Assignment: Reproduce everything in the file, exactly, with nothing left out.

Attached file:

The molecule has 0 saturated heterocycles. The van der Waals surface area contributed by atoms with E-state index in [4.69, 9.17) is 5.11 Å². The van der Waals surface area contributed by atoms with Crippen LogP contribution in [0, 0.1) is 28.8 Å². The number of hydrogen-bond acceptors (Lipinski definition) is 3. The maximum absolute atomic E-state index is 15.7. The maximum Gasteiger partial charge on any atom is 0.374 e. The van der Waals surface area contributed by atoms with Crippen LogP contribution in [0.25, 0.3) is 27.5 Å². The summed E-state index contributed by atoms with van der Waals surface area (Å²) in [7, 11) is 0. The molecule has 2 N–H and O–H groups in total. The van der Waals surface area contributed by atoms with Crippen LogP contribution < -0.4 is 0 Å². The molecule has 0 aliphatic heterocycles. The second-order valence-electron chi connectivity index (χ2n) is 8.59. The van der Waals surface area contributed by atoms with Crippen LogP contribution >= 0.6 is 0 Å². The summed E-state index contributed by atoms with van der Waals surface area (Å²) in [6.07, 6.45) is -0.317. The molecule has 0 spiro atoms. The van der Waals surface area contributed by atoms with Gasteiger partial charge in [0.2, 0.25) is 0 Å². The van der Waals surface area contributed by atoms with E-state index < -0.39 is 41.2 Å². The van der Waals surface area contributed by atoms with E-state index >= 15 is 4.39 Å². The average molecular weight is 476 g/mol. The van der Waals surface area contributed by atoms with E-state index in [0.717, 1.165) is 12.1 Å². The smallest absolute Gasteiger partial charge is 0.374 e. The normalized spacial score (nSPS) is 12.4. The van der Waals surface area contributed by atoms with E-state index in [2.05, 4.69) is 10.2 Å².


The molecule has 0 saturated heterocycles. The van der Waals surface area contributed by atoms with E-state index in [4.69, 9.17) is 5.11 Å². The van der Waals surface area contributed by atoms with Crippen LogP contribution in [0, 0.1) is 28.8 Å². The number of hydrogen-bond acceptors (Lipinski definition) is 3. The maximum absolute atomic E-state index is 15.7. The maximum Gasteiger partial charge on any atom is 0.374 e. The van der Waals surface area contributed by atoms with Crippen LogP contribution in [0.25, 0.3) is 27.5 Å². The summed E-state index contributed by atoms with van der Waals surface area (Å²) in [7, 11) is 0. The molecule has 2 N–H and O–H groups in total. The van der Waals surface area contributed by atoms with Crippen LogP contribution < -0.4 is 0 Å². The molecule has 0 aliphatic heterocycles. The second-order valence-electron chi connectivity index (χ2n) is 8.59. The van der Waals surface area contributed by atoms with Crippen LogP contribution >= 0.6 is 0 Å². The summed E-state index contributed by atoms with van der Waals surface area (Å²) in [6.07, 6.45) is -0.317. The molecule has 0 spiro atoms. The van der Waals surface area contributed by atoms with Gasteiger partial charge in [0.2, 0.25) is 0 Å². The van der Waals surface area contributed by atoms with E-state index < -0.39 is 41.2 Å². The van der Waals surface area contributed by atoms with E-state index >= 15 is 4.39 Å². The average molecular weight is 476 g/mol. The van der Waals surface area contributed by atoms with E-state index in [0.717, 1.165) is 12.1 Å². The smallest absolute Gasteiger partial charge is 0.374 e. The normalized spacial score (nSPS) is 12.4. The van der Waals surface area contributed by atoms with E-state index in [2.05, 4.69) is 10.2 Å².